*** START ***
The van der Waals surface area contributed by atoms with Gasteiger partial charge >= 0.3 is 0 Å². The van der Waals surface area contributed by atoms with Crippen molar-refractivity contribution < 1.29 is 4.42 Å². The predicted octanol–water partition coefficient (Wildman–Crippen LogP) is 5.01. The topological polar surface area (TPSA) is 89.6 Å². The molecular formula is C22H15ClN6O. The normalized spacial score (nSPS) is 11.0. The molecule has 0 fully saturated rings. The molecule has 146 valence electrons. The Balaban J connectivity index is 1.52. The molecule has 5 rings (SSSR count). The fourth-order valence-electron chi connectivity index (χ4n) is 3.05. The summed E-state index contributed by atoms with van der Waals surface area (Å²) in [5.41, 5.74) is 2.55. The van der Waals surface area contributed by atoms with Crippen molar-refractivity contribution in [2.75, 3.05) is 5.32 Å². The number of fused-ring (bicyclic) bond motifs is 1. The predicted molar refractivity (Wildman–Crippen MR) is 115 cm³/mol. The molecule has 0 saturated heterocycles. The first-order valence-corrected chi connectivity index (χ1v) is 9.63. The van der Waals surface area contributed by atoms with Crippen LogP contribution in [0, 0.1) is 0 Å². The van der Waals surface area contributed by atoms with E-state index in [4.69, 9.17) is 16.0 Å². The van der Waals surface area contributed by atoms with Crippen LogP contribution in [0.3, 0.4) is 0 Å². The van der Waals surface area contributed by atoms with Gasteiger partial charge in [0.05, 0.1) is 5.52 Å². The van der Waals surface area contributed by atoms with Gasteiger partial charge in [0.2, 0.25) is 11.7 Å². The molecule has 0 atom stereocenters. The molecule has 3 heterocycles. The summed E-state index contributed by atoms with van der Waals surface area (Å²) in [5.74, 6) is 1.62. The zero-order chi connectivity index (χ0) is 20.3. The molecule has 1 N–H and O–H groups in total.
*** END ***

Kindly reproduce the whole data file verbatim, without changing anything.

The van der Waals surface area contributed by atoms with Gasteiger partial charge >= 0.3 is 0 Å². The van der Waals surface area contributed by atoms with Crippen molar-refractivity contribution < 1.29 is 4.42 Å². The predicted octanol–water partition coefficient (Wildman–Crippen LogP) is 5.01. The topological polar surface area (TPSA) is 89.6 Å². The molecular formula is C22H15ClN6O. The normalized spacial score (nSPS) is 11.0. The molecule has 0 fully saturated rings. The molecule has 146 valence electrons. The Balaban J connectivity index is 1.52. The molecule has 5 rings (SSSR count). The fourth-order valence-electron chi connectivity index (χ4n) is 3.05. The summed E-state index contributed by atoms with van der Waals surface area (Å²) in [5.41, 5.74) is 2.55. The van der Waals surface area contributed by atoms with Crippen molar-refractivity contribution in [2.75, 3.05) is 5.32 Å². The number of fused-ring (bicyclic) bond motifs is 1. The predicted molar refractivity (Wildman–Crippen MR) is 115 cm³/mol. The molecule has 0 saturated heterocycles. The first-order valence-corrected chi connectivity index (χ1v) is 9.63. The van der Waals surface area contributed by atoms with Crippen LogP contribution in [0, 0.1) is 0 Å². The van der Waals surface area contributed by atoms with E-state index in [4.69, 9.17) is 16.0 Å². The van der Waals surface area contributed by atoms with Crippen LogP contribution in [0.3, 0.4) is 0 Å². The van der Waals surface area contributed by atoms with Gasteiger partial charge in [0.05, 0.1) is 5.52 Å². The van der Waals surface area contributed by atoms with Gasteiger partial charge in [0.2, 0.25) is 11.7 Å². The molecule has 0 atom stereocenters. The molecule has 3 heterocycles. The summed E-state index contributed by atoms with van der Waals surface area (Å²) in [5.74, 6) is 1.62. The zero-order chi connectivity index (χ0) is 20.3. The molecule has 1 N–H and O–H groups in total.